• Ukrainian Gourmet: Smoked Salo

    WARNING: This post is not kosher on any day of the year.

    My imaginary friend Moxie Mama wants to celebrate her 1/4 Ukrainian heritage by eating what real Ukrainians eat. Well, that’s real simple and no cooking required to boot. Ukrainian National Food is salo which is non-rendered pork fat. There is nothing like a thick slice of salo with a piece of rye bread rubbed with garlic. The only thing better than regular salt-cured salo is smoked salo and just for saying that I expect a mob of angry quarter-Ukrainians attack me with pitch-forks (which is Ukrainian national weapon). Salo is usually salt-cured and can be kept outside of the fridge for a long time. Smoked salo doesn’t have the same shelf-life but it has tender buttery texture with a more delicate,slightly smokey taste and chewy skin if you are lucky to get it. (Sorry I had to run to the fridge and take a bite).


    In Kansas City you can satisfy all of your salo-eating needs at the Russian Store, which coincidentally carries real-tasting rye bread. For an alternative for ethnically-challenged, head on over to Fritz’s Smoked Meats around 106th and State Line in Leawood, where I procured some smoked salo (ask for smoked bacon, they are Germans) just yesterday. The difference between this bacon and some crap in a vacuum packaging at the grocery store is that it doesn’t contain any unknown liquid (WTF is that anyway- formaldehyde or something?). Your friendly employee will slice it from a giant slab right in front of you. (Sorry I am off for another bite). DO NOT order it sliced thin, go with the medium or thick. I have a feeling that some synagogue is obtaining a restraining order against me as I type this. Well, if God didn’t want us to eat salo…, you know the rest.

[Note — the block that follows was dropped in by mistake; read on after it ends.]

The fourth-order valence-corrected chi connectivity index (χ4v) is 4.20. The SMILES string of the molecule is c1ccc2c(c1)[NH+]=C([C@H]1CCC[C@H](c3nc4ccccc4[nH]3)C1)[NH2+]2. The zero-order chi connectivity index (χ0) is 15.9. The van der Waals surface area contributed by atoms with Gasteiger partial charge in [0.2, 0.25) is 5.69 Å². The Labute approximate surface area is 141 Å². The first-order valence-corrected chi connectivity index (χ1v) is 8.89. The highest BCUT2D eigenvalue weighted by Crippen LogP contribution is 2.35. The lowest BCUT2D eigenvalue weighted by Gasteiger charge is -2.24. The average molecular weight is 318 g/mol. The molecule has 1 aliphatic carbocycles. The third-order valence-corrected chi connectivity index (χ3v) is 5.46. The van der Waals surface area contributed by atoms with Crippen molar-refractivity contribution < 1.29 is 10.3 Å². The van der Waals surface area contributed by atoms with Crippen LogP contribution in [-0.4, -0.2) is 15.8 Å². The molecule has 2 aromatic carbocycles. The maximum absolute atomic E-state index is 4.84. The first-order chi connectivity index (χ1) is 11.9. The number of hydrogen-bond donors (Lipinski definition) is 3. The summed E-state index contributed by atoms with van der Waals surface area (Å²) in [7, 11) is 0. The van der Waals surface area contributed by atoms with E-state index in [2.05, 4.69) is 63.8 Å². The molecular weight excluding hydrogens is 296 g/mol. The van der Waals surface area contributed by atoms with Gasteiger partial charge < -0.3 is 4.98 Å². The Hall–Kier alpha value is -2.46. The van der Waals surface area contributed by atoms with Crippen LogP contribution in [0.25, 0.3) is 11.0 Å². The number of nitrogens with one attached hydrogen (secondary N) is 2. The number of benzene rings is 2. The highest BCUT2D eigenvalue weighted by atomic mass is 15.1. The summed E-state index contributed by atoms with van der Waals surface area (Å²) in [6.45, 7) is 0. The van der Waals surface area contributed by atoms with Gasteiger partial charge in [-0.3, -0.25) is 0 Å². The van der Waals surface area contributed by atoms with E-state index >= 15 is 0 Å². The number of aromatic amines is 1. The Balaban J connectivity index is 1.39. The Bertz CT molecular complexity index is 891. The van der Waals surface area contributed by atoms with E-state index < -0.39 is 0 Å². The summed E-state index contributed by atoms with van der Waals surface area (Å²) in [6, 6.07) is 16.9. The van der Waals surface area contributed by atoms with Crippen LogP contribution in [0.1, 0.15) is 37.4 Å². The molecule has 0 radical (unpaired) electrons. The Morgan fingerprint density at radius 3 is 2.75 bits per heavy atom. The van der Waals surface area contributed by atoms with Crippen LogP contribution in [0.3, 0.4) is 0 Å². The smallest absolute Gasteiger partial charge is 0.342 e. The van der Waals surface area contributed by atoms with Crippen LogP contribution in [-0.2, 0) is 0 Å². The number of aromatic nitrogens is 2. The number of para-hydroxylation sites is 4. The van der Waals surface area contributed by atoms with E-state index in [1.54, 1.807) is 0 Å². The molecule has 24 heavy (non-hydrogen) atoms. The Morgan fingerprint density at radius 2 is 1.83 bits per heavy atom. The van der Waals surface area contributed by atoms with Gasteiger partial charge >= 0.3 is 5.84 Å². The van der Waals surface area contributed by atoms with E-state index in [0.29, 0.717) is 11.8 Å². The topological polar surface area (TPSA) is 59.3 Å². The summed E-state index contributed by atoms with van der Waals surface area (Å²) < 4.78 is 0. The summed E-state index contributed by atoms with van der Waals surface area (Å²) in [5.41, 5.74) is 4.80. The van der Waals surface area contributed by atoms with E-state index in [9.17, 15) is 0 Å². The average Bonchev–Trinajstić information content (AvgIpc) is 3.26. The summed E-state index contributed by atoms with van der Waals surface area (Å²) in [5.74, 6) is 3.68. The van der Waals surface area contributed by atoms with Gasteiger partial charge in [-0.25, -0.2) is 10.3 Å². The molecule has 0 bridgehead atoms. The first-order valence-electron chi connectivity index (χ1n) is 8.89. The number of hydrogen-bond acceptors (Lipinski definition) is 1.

Your next step is to obtain rye bread. American people between the coasts have been deprived of real bread and forced to eat who knows what, albeit sliced. We have to hunt the bread down. Baking it is not so hard, but generally you can’t go wrong with Farm-to-Market bread CO (Hen House on 135th and Metcalf bakes it fresh) or pick up a loaf at the Russian Store. There are few places like this one and others where you can obtain normal crusty bread.

    You are all set. Get your favorite bottle of vodka from the fridge, peel yourself some garlic (rub it on the bread crust,see that’s why you needed the crust), pour yourself a shot and take a bite of your sandwich. Your Ukrainian Grandma would be proud.


    After a shot or three, listen to this song. You’ll notice you can now understand the words.
    Na Zdorov’e!

    More Photos

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  • Somewhere in Kansas

    Just a few photos here and there…